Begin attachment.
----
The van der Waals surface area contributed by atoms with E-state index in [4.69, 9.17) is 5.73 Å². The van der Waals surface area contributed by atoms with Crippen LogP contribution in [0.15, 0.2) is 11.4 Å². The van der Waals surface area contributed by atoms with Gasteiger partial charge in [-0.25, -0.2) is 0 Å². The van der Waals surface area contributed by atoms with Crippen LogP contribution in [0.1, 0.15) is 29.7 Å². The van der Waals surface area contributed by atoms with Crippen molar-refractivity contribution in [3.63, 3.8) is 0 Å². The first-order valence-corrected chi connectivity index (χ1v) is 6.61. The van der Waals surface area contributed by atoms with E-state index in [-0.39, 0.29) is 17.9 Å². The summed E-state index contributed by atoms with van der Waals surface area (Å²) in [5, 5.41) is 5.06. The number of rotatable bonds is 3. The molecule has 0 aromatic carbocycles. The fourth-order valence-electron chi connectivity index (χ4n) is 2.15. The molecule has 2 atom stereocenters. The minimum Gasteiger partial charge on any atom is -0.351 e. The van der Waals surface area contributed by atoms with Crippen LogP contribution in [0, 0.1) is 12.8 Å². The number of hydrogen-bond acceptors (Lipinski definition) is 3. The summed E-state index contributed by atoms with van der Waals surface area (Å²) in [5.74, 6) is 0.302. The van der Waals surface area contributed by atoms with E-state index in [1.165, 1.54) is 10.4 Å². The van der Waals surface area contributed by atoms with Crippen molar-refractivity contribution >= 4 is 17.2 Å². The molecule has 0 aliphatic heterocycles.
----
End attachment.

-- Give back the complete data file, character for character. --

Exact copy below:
The van der Waals surface area contributed by atoms with E-state index in [4.69, 9.17) is 5.73 Å². The van der Waals surface area contributed by atoms with Crippen LogP contribution in [0.15, 0.2) is 11.4 Å². The van der Waals surface area contributed by atoms with Gasteiger partial charge in [-0.25, -0.2) is 0 Å². The van der Waals surface area contributed by atoms with Crippen LogP contribution in [0.1, 0.15) is 29.7 Å². The van der Waals surface area contributed by atoms with Crippen molar-refractivity contribution in [3.63, 3.8) is 0 Å². The first-order valence-corrected chi connectivity index (χ1v) is 6.61. The van der Waals surface area contributed by atoms with E-state index in [-0.39, 0.29) is 17.9 Å². The summed E-state index contributed by atoms with van der Waals surface area (Å²) in [5, 5.41) is 5.06. The number of rotatable bonds is 3. The molecule has 0 aromatic carbocycles. The fourth-order valence-electron chi connectivity index (χ4n) is 2.15. The molecule has 2 atom stereocenters. The minimum Gasteiger partial charge on any atom is -0.351 e. The van der Waals surface area contributed by atoms with Crippen LogP contribution in [0, 0.1) is 12.8 Å². The number of hydrogen-bond acceptors (Lipinski definition) is 3. The summed E-state index contributed by atoms with van der Waals surface area (Å²) in [5.74, 6) is 0.302. The van der Waals surface area contributed by atoms with E-state index in [1.165, 1.54) is 10.4 Å². The van der Waals surface area contributed by atoms with Crippen molar-refractivity contribution >= 4 is 17.2 Å². The molecule has 0 aliphatic heterocycles.